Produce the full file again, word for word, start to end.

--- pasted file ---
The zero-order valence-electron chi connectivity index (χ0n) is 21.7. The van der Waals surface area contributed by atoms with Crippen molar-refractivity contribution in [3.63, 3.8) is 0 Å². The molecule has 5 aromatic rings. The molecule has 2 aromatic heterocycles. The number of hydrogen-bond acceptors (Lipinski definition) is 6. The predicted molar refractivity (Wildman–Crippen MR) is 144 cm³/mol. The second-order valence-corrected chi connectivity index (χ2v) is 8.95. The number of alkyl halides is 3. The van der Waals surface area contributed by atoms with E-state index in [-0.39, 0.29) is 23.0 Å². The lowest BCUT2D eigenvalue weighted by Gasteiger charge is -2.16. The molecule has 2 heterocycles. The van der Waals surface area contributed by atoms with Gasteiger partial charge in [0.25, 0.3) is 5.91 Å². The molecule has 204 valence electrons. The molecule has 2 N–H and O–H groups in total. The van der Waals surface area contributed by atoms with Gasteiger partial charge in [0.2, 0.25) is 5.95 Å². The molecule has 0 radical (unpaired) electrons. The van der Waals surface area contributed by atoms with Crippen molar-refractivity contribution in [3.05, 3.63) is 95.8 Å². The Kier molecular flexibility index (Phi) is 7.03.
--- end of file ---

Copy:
The zero-order valence-electron chi connectivity index (χ0n) is 21.7. The van der Waals surface area contributed by atoms with Crippen molar-refractivity contribution in [3.63, 3.8) is 0 Å². The molecule has 5 aromatic rings. The molecule has 2 aromatic heterocycles. The number of hydrogen-bond acceptors (Lipinski definition) is 6. The predicted molar refractivity (Wildman–Crippen MR) is 144 cm³/mol. The second-order valence-corrected chi connectivity index (χ2v) is 8.95. The number of alkyl halides is 3. The van der Waals surface area contributed by atoms with E-state index in [-0.39, 0.29) is 23.0 Å². The lowest BCUT2D eigenvalue weighted by Gasteiger charge is -2.16. The molecule has 2 heterocycles. The van der Waals surface area contributed by atoms with Gasteiger partial charge in [0.25, 0.3) is 5.91 Å². The molecule has 204 valence electrons. The molecule has 2 N–H and O–H groups in total. The van der Waals surface area contributed by atoms with Gasteiger partial charge in [0.2, 0.25) is 5.95 Å². The molecule has 0 radical (unpaired) electrons. The van der Waals surface area contributed by atoms with Crippen molar-refractivity contribution in [3.05, 3.63) is 95.8 Å². The Kier molecular flexibility index (Phi) is 7.03.